Tencent WeChat wows mobile IM

Tencent's early success with WeChat, also known as Weixin, should help to assure its place as a leader in the fast-developing mobile Internet space.

PUBLISHED : Thursday, 13 September, 2012, 12:14pm
UPDATED : Thursday, 13 September, 2012, 3:01pm

The fight for dominance in of China's mobile Internet is producing some interesting global shifts, with big names like Baidu (Nasdaq: BIDU) and Alibaba facing aggressive, younger competitors as they try to translate their dominance of the older desktop Internet to the mobile space that will become a key growth driver in the next decade. But one company that seems on track to maintain its dominance is Tencent (0700.HK), China's largest Internet company by market value, which rose to prominence a decade ago with its highly popular QQ instant messaging product. Now it seems that Tencent's mobile instant messaging product WeChat, better known by its Chinese name of Weixin, is facing little or no opposition in its rapid rise to become China's dominant mobile IM product. 

Tencent's media shy founder Pony Ma disclosed at an event in Beijing this week that WeChat is on track to have some 200 million users by the end of this month, meaning that an impressive one-fifth of China's 1 billion mobile users will be using the chatty product on their mobile phones. That number is one of the few I've seen that comes close to approaching the 300 million registered accounts for Sina's (Nasdaq: SINA) hugely popular Weibo, whose Twitter-like service also dominates microblogging in China.

I can personally attest to the huge popularity of WeChat, as most of my friends in Shanghai have the application loaded on their phones and are also quite active users. WeChat's rapid rise comes on the back of a very well-developed product, one of Tencent's specialties. WeChat's mobile-based instant messaging allows users to chat with each other over the mobile Internet, allowing them to save money by circumventing more expensive traditional text messaging services -- an important feature for Tencent's traditional users who tend to be younger and thus more cost-sensitive. WeChat is also more functional than traditional SMS, allowing users to do things like send voice messages and locate other WeChat users nearby simply by shaking their phones.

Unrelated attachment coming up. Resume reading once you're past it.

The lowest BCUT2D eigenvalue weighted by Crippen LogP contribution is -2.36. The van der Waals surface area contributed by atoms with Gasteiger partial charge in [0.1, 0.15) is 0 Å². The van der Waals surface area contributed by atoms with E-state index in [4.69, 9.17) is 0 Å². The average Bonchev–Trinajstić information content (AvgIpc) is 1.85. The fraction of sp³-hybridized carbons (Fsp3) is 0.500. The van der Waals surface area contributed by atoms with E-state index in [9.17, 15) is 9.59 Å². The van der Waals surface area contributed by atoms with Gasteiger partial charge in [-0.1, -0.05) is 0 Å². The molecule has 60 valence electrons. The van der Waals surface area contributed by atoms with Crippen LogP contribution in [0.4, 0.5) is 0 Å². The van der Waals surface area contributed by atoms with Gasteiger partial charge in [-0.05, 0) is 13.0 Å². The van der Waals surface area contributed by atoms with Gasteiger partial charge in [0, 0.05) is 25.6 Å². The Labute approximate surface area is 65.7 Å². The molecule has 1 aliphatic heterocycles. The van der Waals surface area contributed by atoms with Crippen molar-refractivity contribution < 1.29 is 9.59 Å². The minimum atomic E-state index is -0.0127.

This kind of early dominance of the mobile instant messaging space is key for Tencent, which could use its huge mobile Internet presence to build up businesses in other areas. The company previously performed this tric in the desktop space, leveraging its early dominance with QQ to later become China's biggest online game operator, overtaking older, more established rivals like Shanda (Nasdaq: GAME), NetEase (Nasdaq: NTES) and The9 (Nasdaq: NCTY). I could easily see Tencent using WeChat to once again build up its presence in mobile gaming, helping it to dominate this big growth area where an industry leader has yet to emerge.

Tencent's early dominance in mobile instant messaging contrasts sharply with Baidu and Alibaba, which dominate the online search and e-commerce markets for desktop Internet, respectively, but are facing stiffer competition from a number of well-funded rivals in trying to translate that dominance to the mobile space. While it's still too early to predict who will become China's big players in the fast-developing mobile Internet market, Tencent does seem to have a good head start over many of its rivals based on the early and rapid success of WeChat.

Bottom line: Tencent's early success with Wechat, also known as weixin, should help to assure its place as a leader in the fast-developing mobile Internet space.

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